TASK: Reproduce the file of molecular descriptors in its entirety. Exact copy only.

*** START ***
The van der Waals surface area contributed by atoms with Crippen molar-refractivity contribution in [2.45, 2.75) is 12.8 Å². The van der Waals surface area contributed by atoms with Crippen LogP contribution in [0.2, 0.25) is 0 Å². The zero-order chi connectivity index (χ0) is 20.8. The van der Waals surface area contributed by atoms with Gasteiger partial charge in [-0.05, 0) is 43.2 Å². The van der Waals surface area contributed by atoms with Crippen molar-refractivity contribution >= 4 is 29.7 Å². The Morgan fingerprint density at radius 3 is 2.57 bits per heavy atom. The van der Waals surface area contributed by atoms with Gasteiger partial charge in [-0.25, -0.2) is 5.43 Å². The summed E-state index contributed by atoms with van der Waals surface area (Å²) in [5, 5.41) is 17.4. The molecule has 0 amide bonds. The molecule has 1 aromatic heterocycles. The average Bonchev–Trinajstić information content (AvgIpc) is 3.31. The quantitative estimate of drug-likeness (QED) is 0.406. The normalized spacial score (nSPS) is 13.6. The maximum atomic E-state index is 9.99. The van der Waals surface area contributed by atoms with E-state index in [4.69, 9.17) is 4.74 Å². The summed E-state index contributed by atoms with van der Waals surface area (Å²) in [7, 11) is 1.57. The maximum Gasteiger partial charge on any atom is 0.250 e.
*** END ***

The van der Waals surface area contributed by atoms with Crippen molar-refractivity contribution in [2.45, 2.75) is 12.8 Å². The van der Waals surface area contributed by atoms with Crippen LogP contribution in [0.2, 0.25) is 0 Å². The zero-order chi connectivity index (χ0) is 20.8. The van der Waals surface area contributed by atoms with Gasteiger partial charge in [-0.05, 0) is 43.2 Å². The van der Waals surface area contributed by atoms with Crippen molar-refractivity contribution >= 4 is 29.7 Å². The Morgan fingerprint density at radius 3 is 2.57 bits per heavy atom. The van der Waals surface area contributed by atoms with Gasteiger partial charge in [-0.25, -0.2) is 5.43 Å². The summed E-state index contributed by atoms with van der Waals surface area (Å²) in [5, 5.41) is 17.4. The molecule has 0 amide bonds. The molecule has 1 aromatic heterocycles. The average Bonchev–Trinajstić information content (AvgIpc) is 3.31. The quantitative estimate of drug-likeness (QED) is 0.406. The normalized spacial score (nSPS) is 13.6. The maximum atomic E-state index is 9.99. The van der Waals surface area contributed by atoms with E-state index in [4.69, 9.17) is 4.74 Å². The summed E-state index contributed by atoms with van der Waals surface area (Å²) in [7, 11) is 1.57. The maximum Gasteiger partial charge on any atom is 0.250 e.